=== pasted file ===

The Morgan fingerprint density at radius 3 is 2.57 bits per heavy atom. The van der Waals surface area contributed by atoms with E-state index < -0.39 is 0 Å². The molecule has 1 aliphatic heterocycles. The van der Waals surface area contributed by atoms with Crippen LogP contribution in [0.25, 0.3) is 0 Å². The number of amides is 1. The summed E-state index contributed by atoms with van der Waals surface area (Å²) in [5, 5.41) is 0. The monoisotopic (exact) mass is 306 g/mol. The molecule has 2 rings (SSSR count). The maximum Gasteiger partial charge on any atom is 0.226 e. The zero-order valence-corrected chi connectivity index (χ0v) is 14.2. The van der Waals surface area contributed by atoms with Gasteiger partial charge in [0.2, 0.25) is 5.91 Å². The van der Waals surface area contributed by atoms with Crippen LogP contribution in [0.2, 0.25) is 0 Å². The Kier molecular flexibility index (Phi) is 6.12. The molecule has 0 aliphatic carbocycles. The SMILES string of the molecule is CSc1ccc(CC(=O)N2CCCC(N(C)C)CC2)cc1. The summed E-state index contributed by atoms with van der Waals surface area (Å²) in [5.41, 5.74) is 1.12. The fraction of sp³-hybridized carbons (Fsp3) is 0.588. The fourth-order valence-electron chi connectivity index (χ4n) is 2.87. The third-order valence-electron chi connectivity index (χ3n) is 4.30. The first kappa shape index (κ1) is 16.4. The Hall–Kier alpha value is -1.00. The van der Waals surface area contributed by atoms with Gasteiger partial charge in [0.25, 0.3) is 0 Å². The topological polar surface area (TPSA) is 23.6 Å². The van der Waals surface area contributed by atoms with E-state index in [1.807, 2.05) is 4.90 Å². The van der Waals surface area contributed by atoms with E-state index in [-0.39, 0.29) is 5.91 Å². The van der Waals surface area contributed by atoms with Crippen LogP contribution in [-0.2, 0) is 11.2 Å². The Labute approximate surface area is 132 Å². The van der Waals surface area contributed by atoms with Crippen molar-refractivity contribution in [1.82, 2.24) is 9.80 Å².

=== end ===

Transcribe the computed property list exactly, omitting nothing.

The Morgan fingerprint density at radius 3 is 2.57 bits per heavy atom. The van der Waals surface area contributed by atoms with E-state index < -0.39 is 0 Å². The molecule has 1 aliphatic heterocycles. The van der Waals surface area contributed by atoms with Crippen LogP contribution in [0.25, 0.3) is 0 Å². The number of amides is 1. The summed E-state index contributed by atoms with van der Waals surface area (Å²) in [5, 5.41) is 0. The monoisotopic (exact) mass is 306 g/mol. The molecule has 2 rings (SSSR count). The maximum Gasteiger partial charge on any atom is 0.226 e. The zero-order valence-corrected chi connectivity index (χ0v) is 14.2. The van der Waals surface area contributed by atoms with Gasteiger partial charge in [0.2, 0.25) is 5.91 Å². The van der Waals surface area contributed by atoms with Crippen LogP contribution in [0.2, 0.25) is 0 Å². The Kier molecular flexibility index (Phi) is 6.12. The molecule has 0 aliphatic carbocycles. The SMILES string of the molecule is CSc1ccc(CC(=O)N2CCCC(N(C)C)CC2)cc1. The summed E-state index contributed by atoms with van der Waals surface area (Å²) in [5.41, 5.74) is 1.12. The fraction of sp³-hybridized carbons (Fsp3) is 0.588. The fourth-order valence-electron chi connectivity index (χ4n) is 2.87. The third-order valence-electron chi connectivity index (χ3n) is 4.30. The first kappa shape index (κ1) is 16.4. The Hall–Kier alpha value is -1.00. The van der Waals surface area contributed by atoms with Gasteiger partial charge in [0.25, 0.3) is 0 Å². The topological polar surface area (TPSA) is 23.6 Å². The van der Waals surface area contributed by atoms with E-state index in [1.807, 2.05) is 4.90 Å². The van der Waals surface area contributed by atoms with E-state index in [-0.39, 0.29) is 5.91 Å². The van der Waals surface area contributed by atoms with Crippen LogP contribution in [-0.2, 0) is 11.2 Å². The Labute approximate surface area is 132 Å². The van der Waals surface area contributed by atoms with Crippen molar-refractivity contribution in [1.82, 2.24) is 9.80 Å².